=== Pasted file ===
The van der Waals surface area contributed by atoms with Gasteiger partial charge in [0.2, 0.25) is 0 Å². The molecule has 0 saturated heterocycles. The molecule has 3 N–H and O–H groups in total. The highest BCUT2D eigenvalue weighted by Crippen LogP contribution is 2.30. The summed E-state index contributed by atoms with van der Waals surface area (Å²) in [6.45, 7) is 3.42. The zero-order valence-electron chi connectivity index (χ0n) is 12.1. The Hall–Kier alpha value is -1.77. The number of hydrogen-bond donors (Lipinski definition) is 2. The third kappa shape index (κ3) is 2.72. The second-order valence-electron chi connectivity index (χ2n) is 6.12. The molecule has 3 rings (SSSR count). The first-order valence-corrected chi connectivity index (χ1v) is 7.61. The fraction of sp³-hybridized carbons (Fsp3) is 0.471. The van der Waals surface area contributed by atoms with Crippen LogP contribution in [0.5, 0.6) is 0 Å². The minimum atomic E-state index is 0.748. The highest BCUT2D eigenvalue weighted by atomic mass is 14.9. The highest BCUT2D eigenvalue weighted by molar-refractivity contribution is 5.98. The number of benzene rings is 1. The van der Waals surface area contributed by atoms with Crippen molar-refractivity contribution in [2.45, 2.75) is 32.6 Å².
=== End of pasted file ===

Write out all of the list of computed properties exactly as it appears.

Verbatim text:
The van der Waals surface area contributed by atoms with Gasteiger partial charge in [0.2, 0.25) is 0 Å². The molecule has 0 saturated heterocycles. The molecule has 3 N–H and O–H groups in total. The highest BCUT2D eigenvalue weighted by Crippen LogP contribution is 2.30. The summed E-state index contributed by atoms with van der Waals surface area (Å²) in [6.45, 7) is 3.42. The zero-order valence-electron chi connectivity index (χ0n) is 12.1. The Hall–Kier alpha value is -1.77. The number of hydrogen-bond donors (Lipinski definition) is 2. The third kappa shape index (κ3) is 2.72. The second-order valence-electron chi connectivity index (χ2n) is 6.12. The molecule has 3 rings (SSSR count). The first-order valence-corrected chi connectivity index (χ1v) is 7.61. The fraction of sp³-hybridized carbons (Fsp3) is 0.471. The van der Waals surface area contributed by atoms with Crippen LogP contribution in [0.5, 0.6) is 0 Å². The minimum atomic E-state index is 0.748. The highest BCUT2D eigenvalue weighted by atomic mass is 14.9. The highest BCUT2D eigenvalue weighted by molar-refractivity contribution is 5.98. The number of benzene rings is 1. The van der Waals surface area contributed by atoms with Crippen molar-refractivity contribution in [2.45, 2.75) is 32.6 Å².